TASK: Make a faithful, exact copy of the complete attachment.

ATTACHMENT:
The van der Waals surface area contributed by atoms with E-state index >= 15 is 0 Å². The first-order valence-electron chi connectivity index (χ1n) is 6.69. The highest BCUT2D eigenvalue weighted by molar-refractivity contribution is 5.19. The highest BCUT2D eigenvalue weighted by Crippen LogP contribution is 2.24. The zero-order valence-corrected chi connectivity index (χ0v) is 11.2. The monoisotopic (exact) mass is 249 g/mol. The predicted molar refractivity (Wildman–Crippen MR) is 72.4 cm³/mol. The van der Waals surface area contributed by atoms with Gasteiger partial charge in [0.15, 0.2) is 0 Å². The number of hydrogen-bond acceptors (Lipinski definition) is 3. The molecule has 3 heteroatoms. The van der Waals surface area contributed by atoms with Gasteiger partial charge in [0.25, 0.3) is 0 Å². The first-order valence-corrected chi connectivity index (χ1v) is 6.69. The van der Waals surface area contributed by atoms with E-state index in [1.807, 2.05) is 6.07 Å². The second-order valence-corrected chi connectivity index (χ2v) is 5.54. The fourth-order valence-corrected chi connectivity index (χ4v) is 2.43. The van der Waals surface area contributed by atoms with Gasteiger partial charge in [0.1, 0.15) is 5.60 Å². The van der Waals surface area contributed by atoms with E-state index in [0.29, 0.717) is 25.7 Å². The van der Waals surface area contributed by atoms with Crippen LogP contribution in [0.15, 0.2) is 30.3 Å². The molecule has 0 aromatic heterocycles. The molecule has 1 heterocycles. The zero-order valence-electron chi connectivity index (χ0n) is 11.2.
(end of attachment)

The van der Waals surface area contributed by atoms with E-state index >= 15 is 0 Å². The first-order valence-electron chi connectivity index (χ1n) is 6.69. The highest BCUT2D eigenvalue weighted by molar-refractivity contribution is 5.19. The highest BCUT2D eigenvalue weighted by Crippen LogP contribution is 2.24. The zero-order valence-corrected chi connectivity index (χ0v) is 11.2. The monoisotopic (exact) mass is 249 g/mol. The predicted molar refractivity (Wildman–Crippen MR) is 72.4 cm³/mol. The van der Waals surface area contributed by atoms with Gasteiger partial charge in [0.15, 0.2) is 0 Å². The number of hydrogen-bond acceptors (Lipinski definition) is 3. The molecule has 3 heteroatoms. The van der Waals surface area contributed by atoms with Gasteiger partial charge in [0.25, 0.3) is 0 Å². The first-order valence-corrected chi connectivity index (χ1v) is 6.69. The van der Waals surface area contributed by atoms with E-state index in [1.807, 2.05) is 6.07 Å². The second-order valence-corrected chi connectivity index (χ2v) is 5.54. The fourth-order valence-corrected chi connectivity index (χ4v) is 2.43. The van der Waals surface area contributed by atoms with Gasteiger partial charge in [0.1, 0.15) is 5.60 Å². The van der Waals surface area contributed by atoms with E-state index in [0.29, 0.717) is 25.7 Å². The van der Waals surface area contributed by atoms with Crippen LogP contribution in [0.15, 0.2) is 30.3 Å². The molecule has 0 aromatic heterocycles. The molecule has 1 heterocycles. The zero-order valence-electron chi connectivity index (χ0n) is 11.2.